IR35 is in the news again with a proposed reform of the infamous legislation threatening to expose companies that are “avoiding” paying the right amount of tax.
Should the changes be brought in, it will now be considered a new corporate criminal evasion offence if businesses don’t ensure their contractors are paying tax properly.
So, what is IR35?
IR35 is a tax law designed to prevent contractors from becoming “disguised employees”.
Contractors outside the scope of IR35 are known for getting much more attractive tax reliefs than normal company employees. Because of this, HMRC has had trouble in the past with, as they say, people leaving their desk on a Friday as an employee, then returning the next Monday morning as a contractor doing the exact same job for the exact same people.
Contractors pay less in tax than an employee. A company does not have to pay National Insurance Employers’ Contributions on contractor income. HMRC doesn’t like losing out on what it thinks is theirs.
So, HMRC judge client-contractor cases by creating “hypothetical contracts” between the two parties. They investigate the nature of the work carried out by the contractor and their relationship to the client to see if it appears to be that of an employer and an employee rather than a contractor and client.
If HMRC decide you are “within the scope of IR35”, you’ll be forced to pay all taxes HMRC deems to have been avoided plus hefty fines and charges.
What has been proposed?
The suggested changes mean that, rather than HMRC simply interpreting this relationship, contractors should be able to expose their client if their client has been outright dishonest, i.e. lying directly to HMRC.
Many businesses prefer to hire contractors for certain roles as it saves a lot of money in employment related benefits, sick days, holidays, training, and other expenses.
Ian Hyde of solicitors’ firm Pinsent Masons told ContractorUK that “turning a blind eye to contractors deliberately misrepresenting their position”, whether this is though HMRC’s employment status tool or by purposefully falsifying documents to bend the truth, the company essentially agrees to engaging the worker without deducing tax.
He says this “could amount to facilitating tax evasion” – a criminal offence.
Someone other than the company’s direct staff can also expose the company for facilitating the evasion of tax however, thanks to the ‘associated persons’ clause of IR35, they could potentially risk shooting themselves in the foot at the same time.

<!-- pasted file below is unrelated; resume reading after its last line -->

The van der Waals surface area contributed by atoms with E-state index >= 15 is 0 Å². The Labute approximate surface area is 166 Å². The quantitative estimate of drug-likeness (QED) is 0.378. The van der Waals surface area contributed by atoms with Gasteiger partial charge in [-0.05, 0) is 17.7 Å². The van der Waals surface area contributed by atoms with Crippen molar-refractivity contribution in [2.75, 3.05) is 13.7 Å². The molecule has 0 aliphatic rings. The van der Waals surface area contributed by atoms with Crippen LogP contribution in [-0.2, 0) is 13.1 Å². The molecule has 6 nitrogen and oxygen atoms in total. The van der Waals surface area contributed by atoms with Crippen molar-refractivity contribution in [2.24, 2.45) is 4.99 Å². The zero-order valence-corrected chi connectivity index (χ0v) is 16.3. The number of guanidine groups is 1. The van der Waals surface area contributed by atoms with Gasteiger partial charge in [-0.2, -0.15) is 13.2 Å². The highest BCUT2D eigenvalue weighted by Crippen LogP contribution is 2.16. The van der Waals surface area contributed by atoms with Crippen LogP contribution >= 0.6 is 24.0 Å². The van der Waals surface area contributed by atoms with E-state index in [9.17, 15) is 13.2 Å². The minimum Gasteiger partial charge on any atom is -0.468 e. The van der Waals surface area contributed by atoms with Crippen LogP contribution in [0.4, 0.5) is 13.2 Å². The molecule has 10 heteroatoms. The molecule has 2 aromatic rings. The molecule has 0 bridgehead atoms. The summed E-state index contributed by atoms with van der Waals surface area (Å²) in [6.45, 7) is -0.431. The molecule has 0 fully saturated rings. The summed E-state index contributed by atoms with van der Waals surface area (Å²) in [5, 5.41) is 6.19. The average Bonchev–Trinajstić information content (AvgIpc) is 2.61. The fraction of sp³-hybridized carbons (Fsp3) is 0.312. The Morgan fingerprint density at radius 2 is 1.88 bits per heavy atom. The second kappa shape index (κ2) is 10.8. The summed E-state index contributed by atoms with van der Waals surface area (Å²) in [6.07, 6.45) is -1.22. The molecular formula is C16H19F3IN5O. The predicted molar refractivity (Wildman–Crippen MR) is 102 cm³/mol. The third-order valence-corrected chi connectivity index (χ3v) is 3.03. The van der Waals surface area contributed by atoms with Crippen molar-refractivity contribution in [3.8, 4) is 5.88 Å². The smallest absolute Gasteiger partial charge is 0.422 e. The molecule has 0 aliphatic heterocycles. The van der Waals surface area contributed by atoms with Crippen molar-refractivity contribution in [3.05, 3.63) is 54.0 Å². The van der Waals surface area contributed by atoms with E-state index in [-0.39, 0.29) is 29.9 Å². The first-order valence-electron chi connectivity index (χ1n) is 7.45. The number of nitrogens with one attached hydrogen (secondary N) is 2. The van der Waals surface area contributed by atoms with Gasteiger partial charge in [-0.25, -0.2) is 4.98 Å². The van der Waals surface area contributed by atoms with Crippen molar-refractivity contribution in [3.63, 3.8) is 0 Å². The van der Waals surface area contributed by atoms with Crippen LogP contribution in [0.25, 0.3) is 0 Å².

Even recruiters that place a candidate in a contractor role, knowing or believing the nature of the job to be that of an employee, could be at risk with the new rules in place.
Facilitating the evasion of tax
Back in September 2017, it became a corporate criminal offence for business to fail to prevent the criminal facilitation of tax evasion. You can read the government guidance on the legislation here.
Stage one of a tax evasion facilitation offence is when the taxpayer – in this case, the contractor – is found to “be knowingly concerned in” tax evasion. Stage two concerns the contractor’s client being an “associated person” in the crime.
It is already against the law for someone to deliberately and dishonestly facilitate another person fraudulently evading tax. For this to be a corporate offence, there must be some kind of criminal facilitation of the taxpayer’s evasion by their client, bank, accountant, or lawyer.
Finally, the business could also be charged with committing a strict liability offence as a criminal facilitation act if they failed to prevent tax evasion in the first place.
“The use of agencies is a particular concern and businesses should insist on agencies taking their own steps to prevent the facilitation of evasion,” Mr Hyde said.
What this means is, if your company works with contractors, you must have reasonable prevention procedures in order to stop them from evading tax.
What does this mean for you?
“As we are talking about criminal offences, there would be potential prosecutions of the individuals involved and for the end-client company, the risk of a corporate prosecution – which could carry a fine for the company – but worse than this, the PR implications and being barred from government contracts,” Hyde said.
In the past, personal service companies may have turned a blind eye as to whether their worker would be deemed a contractor under IR35, since they would be responsible for paying Employer’s National Insurance Contributions if the worker was an employee.
The new offence proposed by HMRC will concern both individuals and companies responsible for assessing IR35 status. It is possible that you may even be required to take those caught by IR35 onto your payroll to avoid a criminal charge should your contractors be found to be evading tax.
Hyde added: “End-clients need policies and procedures in place to protect them from the risks of a criminal offence in case a ‘rogue’ employee is facilitating evasion of tax by the businesses’ contractors or customers.”
Let us help
If you work with contractors and are unsure whether you could be caught by the new IR35 rules, speak to SMART team today. We’ll be able to talk you through your tax liabilities as an employer and a client, and help with what you can do to protect your company from criminal charges. Call us today on 01202 577500 to speak to the experts or email firstname.lastname@example.org